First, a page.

6. Chaser – I should read the Appiah book, too. The Menchu debate was as hotly contested as it was (in my view) partly because some people, who were in literature but felt they should be doing something less ‘bourgeois’ (?), had an idea that the new genre of testimonio (not exactly the same as testimony) might somehow save THEM AS SCHOLARS. I actually have a lot to say about armchair radical scholars and their self-serving uses of “Third World” material. BUT Stoll makes some very dubious assertions himself about conditions in post-1954 Guatemala, which reveal his own agenda, and … there are interesting things to talk about on this but …

    Hooks, yes, I like her, but her style is not ‘scientific’, more like memoir/personal essay and … I think one has to paint sometimes in broad strokes, impressionistically, to get at certain unwelcome truths …

    (The day the levees broke re Katrina, I “just knew” that students and faculty from elite N.O. universities would be welcomed and petted nationwide for the rest of the semester, while everyone else dropped off the radar. And that some of them would really make hay out of the situation, in melodramatic and self-serving ways.)

  7. Ok, yes, but your “just knowing” is based on a *lot* of good reasoning AND personal experiences-and that’s my point. We have plenty of previous history, lots of theory, etc that would support your “just knowing”–and you can build a careful argument from those things as a means of building knowledge about different vulnerabilities during a disaster.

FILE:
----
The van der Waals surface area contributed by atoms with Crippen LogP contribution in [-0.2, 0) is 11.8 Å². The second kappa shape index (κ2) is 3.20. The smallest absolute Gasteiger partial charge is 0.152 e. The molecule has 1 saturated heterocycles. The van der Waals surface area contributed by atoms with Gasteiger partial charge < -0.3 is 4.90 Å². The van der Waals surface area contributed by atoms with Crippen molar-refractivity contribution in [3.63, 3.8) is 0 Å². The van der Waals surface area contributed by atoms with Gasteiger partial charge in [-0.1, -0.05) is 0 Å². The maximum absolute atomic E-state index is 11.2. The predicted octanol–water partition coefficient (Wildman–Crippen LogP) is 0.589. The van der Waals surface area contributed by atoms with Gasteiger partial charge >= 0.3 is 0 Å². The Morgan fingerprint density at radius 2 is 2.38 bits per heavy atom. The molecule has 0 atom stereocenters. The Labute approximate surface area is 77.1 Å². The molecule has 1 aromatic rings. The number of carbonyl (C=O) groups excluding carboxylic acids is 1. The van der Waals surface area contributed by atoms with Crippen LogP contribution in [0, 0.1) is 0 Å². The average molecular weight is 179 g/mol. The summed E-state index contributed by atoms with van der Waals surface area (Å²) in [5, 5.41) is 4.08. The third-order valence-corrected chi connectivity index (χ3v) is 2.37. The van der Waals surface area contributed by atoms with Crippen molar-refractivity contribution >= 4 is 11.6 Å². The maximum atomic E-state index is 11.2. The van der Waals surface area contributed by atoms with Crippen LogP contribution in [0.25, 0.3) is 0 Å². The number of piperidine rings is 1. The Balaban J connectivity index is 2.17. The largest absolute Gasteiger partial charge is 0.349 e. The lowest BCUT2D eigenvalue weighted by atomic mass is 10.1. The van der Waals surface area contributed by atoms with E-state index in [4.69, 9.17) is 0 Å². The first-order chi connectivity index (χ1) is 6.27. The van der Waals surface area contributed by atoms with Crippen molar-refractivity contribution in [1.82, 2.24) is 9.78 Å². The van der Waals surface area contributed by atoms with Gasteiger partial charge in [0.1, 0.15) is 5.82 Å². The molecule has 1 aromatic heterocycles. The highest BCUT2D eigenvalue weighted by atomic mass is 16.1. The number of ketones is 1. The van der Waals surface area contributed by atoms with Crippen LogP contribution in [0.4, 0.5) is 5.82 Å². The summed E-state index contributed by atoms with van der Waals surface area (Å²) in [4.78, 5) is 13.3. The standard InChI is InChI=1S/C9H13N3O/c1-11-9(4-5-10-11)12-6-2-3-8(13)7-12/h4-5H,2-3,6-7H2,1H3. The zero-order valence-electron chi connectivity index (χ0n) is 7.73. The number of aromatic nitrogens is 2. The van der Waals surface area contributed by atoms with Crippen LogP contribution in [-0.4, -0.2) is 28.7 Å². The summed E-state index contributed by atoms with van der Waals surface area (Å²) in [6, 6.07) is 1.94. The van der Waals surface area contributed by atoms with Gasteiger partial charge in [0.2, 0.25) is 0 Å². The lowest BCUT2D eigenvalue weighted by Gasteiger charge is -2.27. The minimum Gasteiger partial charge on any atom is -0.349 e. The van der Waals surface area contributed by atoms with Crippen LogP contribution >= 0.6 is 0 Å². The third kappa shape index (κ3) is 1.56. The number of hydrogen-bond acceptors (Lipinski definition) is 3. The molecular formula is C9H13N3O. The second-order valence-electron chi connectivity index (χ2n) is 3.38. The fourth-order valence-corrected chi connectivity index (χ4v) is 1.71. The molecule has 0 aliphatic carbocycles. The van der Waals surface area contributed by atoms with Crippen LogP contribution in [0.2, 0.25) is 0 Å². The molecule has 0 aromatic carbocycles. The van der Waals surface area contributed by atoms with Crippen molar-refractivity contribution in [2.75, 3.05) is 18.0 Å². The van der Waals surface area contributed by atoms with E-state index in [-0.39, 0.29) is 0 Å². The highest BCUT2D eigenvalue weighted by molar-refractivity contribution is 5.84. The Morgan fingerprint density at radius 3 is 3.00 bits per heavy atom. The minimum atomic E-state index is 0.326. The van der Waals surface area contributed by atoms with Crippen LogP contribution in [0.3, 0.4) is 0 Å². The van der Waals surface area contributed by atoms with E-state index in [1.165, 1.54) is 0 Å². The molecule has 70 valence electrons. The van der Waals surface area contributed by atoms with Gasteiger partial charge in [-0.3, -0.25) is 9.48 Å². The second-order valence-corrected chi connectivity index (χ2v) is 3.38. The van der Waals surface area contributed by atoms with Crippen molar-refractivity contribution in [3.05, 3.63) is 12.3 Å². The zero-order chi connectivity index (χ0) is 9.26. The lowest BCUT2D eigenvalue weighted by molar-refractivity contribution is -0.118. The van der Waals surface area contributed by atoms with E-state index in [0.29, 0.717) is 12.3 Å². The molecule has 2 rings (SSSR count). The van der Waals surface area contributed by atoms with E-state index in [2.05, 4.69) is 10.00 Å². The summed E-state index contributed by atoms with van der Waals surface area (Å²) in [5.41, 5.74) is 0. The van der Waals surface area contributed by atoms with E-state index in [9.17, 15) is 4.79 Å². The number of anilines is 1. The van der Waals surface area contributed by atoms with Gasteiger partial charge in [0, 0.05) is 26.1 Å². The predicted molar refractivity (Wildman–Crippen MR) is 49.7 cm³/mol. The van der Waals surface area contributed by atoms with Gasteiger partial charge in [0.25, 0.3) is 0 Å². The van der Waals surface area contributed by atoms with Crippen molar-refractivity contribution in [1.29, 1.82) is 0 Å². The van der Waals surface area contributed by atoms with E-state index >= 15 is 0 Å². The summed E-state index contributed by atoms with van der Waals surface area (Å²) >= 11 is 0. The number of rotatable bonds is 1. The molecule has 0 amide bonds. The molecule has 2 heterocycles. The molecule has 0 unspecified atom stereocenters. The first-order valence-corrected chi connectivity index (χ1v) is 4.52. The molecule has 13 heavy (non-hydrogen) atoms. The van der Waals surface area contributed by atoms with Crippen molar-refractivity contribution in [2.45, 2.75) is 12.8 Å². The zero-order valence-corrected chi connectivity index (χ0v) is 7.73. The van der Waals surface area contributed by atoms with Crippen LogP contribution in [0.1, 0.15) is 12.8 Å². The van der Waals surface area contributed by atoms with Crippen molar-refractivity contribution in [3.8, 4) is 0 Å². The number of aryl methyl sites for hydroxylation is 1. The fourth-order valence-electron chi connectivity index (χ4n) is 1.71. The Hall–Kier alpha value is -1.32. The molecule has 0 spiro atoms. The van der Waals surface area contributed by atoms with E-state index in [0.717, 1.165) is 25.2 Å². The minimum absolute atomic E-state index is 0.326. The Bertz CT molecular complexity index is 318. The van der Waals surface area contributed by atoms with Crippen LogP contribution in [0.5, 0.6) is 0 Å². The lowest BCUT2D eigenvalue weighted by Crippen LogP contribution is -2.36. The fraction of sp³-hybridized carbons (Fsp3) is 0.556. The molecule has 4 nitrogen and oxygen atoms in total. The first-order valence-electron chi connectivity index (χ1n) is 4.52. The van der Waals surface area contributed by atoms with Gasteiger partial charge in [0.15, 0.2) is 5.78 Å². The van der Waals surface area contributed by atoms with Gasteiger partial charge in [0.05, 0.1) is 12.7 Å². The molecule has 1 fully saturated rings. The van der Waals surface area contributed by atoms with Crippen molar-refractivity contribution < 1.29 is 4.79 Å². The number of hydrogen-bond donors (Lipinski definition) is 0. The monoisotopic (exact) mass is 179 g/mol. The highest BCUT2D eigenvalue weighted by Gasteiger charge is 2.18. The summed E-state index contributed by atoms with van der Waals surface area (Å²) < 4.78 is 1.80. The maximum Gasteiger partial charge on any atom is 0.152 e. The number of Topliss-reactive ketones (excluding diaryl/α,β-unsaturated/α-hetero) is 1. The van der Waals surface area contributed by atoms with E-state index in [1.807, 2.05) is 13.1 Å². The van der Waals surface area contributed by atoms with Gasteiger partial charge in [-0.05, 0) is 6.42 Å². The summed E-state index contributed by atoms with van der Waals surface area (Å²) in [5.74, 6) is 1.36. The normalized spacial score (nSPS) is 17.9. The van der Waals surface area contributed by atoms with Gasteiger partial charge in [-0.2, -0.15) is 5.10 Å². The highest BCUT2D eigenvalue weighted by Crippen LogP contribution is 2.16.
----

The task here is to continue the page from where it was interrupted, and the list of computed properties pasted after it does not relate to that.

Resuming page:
In hooks’s example, I suspect *she* knew as a child she’d never escape the stigma attached to skin color while the white girl could attain social mobility. THAT is just knowing based on identity; instead she got sloppy, frankly, and projected, and nobody called her on it. Her knowledge of the other can not be as intimate as she claims.

    It doesn’t have to be “scientific”, I think it just has to be rigorous in its own way–internal logic of the argument. Otherwise, we devolve quickly from good quality use of radical scholarship, which hooks is capable of, into “it is what I say it is because I Am X”–purely identity-based claims of knowledge which become impossible to reconcile away from the sort of explotative scholarship you have mentioned. Am I being clear here?

  8. Hey Chaser, and yes, ultra-clear, and I think you’re right!

  9. Not only that, but the little White girl, who may have known and probably did know that being White was “better than” being a person of color in this society, would have been nonetheless brutalized emotionally and psychologically by the abuse of hooks and the others–maybe to the point of not being able to utilize her position in her own best interests. Women, even European-American women, are particularly vulnerable to that kind of wearing away of their own personhood.

    I especially love Bone Black and I think it’s important for hooks and others (such as Nathan McCall in Makes Me Wanna Holler) to talk about how they acted out of their pain. These kinds of scenarios have, throughout our history as a society, always manifested themselves against specific White folks in this way (in generalized response to White oppression), but I don’t think it’s honest or realistic to then mitigate the damage done to the individual in question just because we live under–and benefit from–a White power structure.

    It’s appropriate to tell what the White oppression brings out in people of color, but it’s also appropriate to acknowledge the damage that then rolls back on some White folks themselves as a result of it. Even rich folks get sick and, while I’d rather be rich and sick than poor and sick, nobody feels good when they’re puking.